ECONOMIC ADVISORY COUNCIL TO THE PRIME MINISTER (EAC-PM)

  • Recently, the Economic Advisory Council to the Prime Minister (EAC-PM) released the Quality of Life for Elderly Index.
  • The share of elders, as a percentage of the total population in the country, is expected to increase from around 7.5% in 2001 to almost 12.5% by 2026, and surpass 19.5% by 2050.
  • EAC-PM is a non-constitutional, non-statutory, independent body constituted to give advice on economic and related issues to the Government of India, specifically to the Prime Minister.

Important points:

  • The Index has been created by the Institute for Competitiveness at the request of EAC-PM and it sheds light on an issue often not mentioned- problems faced by the elderly.
  • Institute for Competitiveness, India is an international initiative centered in India, dedicated to enlarging and purposeful disseminating of the body of research and knowledge on competition and strategy.
  • It identifies the regional patterns of ageing across Indian States and assesses the overall ageing situation in India.
  • Ageing is a continuous, irreversible, universal process, which starts from conception till the death of an individual.
  • However, the age at which one’s productive contribution declines and one tends to be economically dependent can probably be treated as the onset of the aged stage of life.
  • National Elderly Policy defines people in the 60+ age group as elderly.
  • It will  promote healthy competition among States through fair rankings and highlights the pillars and indicators they can improve.

Pillars & Sub-Pillars of the Index: 

Four Pillars:

Financial Well-being, Social Well-being, Health System and Income Security

Eight Sub-Pillars:

Economic Empowerment, Educational Attainment & Employment, Social Status, Physical Security, Basic Health, Psychological Well being, Social Security and Enabling Environment.

Major Findings:

State-wise Rankings:

  • Rajasthan and Himachal Pradesh are top-scoring regions in Aged and Relatively Aged States, respectively.
  • The Aged States refer to States with an elderly population of more than 5 million, whereas Relatively Aged States refer to States with an Elderly population of less than 5 million.
  • Chandigarh and Mizoram are top-scoring regions in Union Territory and North-East States category.

Pillar-wise Performance:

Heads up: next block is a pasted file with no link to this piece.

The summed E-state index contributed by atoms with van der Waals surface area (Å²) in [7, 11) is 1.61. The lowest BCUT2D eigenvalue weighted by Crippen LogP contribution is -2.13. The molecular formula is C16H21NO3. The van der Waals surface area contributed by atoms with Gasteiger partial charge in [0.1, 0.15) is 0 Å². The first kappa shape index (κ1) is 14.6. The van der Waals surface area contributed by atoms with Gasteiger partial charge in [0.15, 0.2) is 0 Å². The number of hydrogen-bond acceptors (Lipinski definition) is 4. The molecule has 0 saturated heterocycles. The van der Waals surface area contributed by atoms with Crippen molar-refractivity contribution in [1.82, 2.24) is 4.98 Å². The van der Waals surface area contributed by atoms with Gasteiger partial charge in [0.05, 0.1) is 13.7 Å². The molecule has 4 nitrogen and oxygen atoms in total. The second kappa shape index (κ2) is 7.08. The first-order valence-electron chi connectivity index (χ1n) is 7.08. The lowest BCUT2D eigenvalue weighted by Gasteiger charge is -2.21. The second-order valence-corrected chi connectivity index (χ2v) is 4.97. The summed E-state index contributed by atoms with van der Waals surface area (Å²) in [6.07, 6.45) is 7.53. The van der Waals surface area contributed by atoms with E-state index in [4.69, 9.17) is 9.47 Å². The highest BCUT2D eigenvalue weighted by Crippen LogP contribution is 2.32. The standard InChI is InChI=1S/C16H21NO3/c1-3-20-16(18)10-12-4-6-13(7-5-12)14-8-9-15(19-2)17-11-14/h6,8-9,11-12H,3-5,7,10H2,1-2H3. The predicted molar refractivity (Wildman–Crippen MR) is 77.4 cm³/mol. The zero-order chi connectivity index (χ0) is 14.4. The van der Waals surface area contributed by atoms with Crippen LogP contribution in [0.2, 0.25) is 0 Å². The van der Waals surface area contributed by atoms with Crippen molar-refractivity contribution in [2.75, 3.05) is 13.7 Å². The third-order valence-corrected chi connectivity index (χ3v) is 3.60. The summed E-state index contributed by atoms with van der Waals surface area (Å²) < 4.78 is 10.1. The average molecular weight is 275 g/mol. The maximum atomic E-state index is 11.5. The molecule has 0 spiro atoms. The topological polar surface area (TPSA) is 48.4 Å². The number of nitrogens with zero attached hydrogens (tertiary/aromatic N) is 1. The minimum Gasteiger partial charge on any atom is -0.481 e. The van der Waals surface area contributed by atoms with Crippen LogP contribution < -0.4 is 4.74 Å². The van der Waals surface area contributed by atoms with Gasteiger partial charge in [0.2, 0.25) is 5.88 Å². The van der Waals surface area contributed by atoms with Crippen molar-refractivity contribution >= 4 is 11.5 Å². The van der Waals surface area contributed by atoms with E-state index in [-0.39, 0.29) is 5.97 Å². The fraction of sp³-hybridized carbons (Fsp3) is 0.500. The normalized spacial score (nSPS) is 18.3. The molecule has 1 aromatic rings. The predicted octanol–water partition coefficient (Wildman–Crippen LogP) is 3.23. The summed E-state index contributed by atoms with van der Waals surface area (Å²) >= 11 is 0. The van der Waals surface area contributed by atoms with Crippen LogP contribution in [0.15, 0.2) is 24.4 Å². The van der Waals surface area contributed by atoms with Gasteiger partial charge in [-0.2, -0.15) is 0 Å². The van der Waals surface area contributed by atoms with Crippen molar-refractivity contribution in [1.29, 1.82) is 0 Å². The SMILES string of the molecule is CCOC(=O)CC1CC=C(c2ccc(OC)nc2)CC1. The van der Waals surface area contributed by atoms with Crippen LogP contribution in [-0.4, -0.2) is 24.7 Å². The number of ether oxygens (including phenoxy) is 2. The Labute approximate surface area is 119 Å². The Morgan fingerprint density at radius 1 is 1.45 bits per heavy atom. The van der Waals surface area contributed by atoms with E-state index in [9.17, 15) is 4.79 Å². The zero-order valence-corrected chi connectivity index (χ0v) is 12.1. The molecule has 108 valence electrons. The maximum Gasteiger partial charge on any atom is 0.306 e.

• The Health System pillar observes the highest national average, 66.97 at an all-India level, followed by 62.34 in Social Well-being.
  • Financial Well-being observes a score of 44.7, which is lowered by the low performance of 21 States across the Education Attainment & Employment pillar, which showcases scope for improvement.
  • States have performed particularly worse in the Income Security pillar because over half of the States have a score below the national average in Income Security, which is the lowest across all pillars.

Challenges:

  • One of the emerging issues of population ageing is the “Feminization of Ageing”, that is many more women than men reaching older ages.
  • India has one of the weakest social security mechanisms globally as it only spends 1% of its Gross Domestic Product (GDP) on pensions.
  • There is a need to cater to the present older person’s unique needs, motivations, and preferences, and to give them a chance to contribute to society until they promote active ageing.
  • Good health lies at the core of society to ensure healthy ageing. As the life expectancy of older people increases in India, we need to ensure that people, while living longer, live healthier lives, which will translate into more significant opportunities and lower costs to older persons, their families and society.

Global Initiatives:

  • Decade of Healthy Ageing (2020-2030): The Decade of Healthy Ageing was endorsed by the 73rd World Health Assembly (decision making body of the World Health Organisation) in 2020.
  • The 2030 Agenda for Sustainable Development calls for leaving no one behind and for ensuring that the Sustainable Development Goals (SDGs) are met for all segments of society, at all ages, with a particular focus on the most vulnerable—including older persons.

Way Forward

  • India is often portrayed as a young society, with a consequent demographic dividend. But, as with every country that goes through a fast process of demographic transition, India also has a greying cum aging problem.
  • For the welfare and care for the older persons, we must focus on the protection of already existing social support systems/traditional social institutions such as family and kinship, neighborhood bonding, community bonding and community participation must be revived and kins should show sensitivity towards elderly citizens.

SOURCE: THE HINDU,THE ECONOMIC TIMES,MINT

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